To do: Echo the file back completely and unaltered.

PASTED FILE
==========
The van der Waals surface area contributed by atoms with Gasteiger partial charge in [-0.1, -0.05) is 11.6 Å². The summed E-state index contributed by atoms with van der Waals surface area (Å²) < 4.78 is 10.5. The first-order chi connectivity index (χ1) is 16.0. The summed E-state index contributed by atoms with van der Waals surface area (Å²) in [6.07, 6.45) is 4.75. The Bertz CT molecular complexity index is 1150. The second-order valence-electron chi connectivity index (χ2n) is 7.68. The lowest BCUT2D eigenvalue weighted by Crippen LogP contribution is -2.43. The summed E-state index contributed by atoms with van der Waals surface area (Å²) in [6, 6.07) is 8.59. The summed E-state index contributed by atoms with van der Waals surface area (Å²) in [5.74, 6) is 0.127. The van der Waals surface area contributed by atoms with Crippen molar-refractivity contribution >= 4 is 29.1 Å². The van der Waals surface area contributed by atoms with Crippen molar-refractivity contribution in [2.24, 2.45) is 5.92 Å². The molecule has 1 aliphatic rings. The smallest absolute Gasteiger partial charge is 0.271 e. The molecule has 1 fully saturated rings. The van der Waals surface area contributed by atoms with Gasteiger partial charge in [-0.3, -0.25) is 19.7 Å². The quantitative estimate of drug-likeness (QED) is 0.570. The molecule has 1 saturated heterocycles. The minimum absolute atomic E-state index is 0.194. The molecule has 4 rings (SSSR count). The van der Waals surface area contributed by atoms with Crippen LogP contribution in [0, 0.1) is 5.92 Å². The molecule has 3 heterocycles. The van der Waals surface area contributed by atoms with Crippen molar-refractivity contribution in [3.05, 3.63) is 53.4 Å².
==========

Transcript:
The van der Waals surface area contributed by atoms with Gasteiger partial charge in [-0.1, -0.05) is 11.6 Å². The summed E-state index contributed by atoms with van der Waals surface area (Å²) < 4.78 is 10.5. The first-order chi connectivity index (χ1) is 16.0. The summed E-state index contributed by atoms with van der Waals surface area (Å²) in [6.07, 6.45) is 4.75. The Bertz CT molecular complexity index is 1150. The second-order valence-electron chi connectivity index (χ2n) is 7.68. The lowest BCUT2D eigenvalue weighted by Crippen LogP contribution is -2.43. The summed E-state index contributed by atoms with van der Waals surface area (Å²) in [6, 6.07) is 8.59. The summed E-state index contributed by atoms with van der Waals surface area (Å²) in [5.74, 6) is 0.127. The van der Waals surface area contributed by atoms with Crippen molar-refractivity contribution >= 4 is 29.1 Å². The van der Waals surface area contributed by atoms with Crippen molar-refractivity contribution in [2.24, 2.45) is 5.92 Å². The molecule has 1 aliphatic rings. The smallest absolute Gasteiger partial charge is 0.271 e. The molecule has 1 fully saturated rings. The van der Waals surface area contributed by atoms with Gasteiger partial charge in [-0.3, -0.25) is 19.7 Å². The quantitative estimate of drug-likeness (QED) is 0.570. The molecule has 1 saturated heterocycles. The minimum absolute atomic E-state index is 0.194. The molecule has 4 rings (SSSR count). The van der Waals surface area contributed by atoms with Crippen LogP contribution in [0, 0.1) is 5.92 Å². The molecule has 3 heterocycles. The van der Waals surface area contributed by atoms with Crippen molar-refractivity contribution in [3.05, 3.63) is 53.4 Å².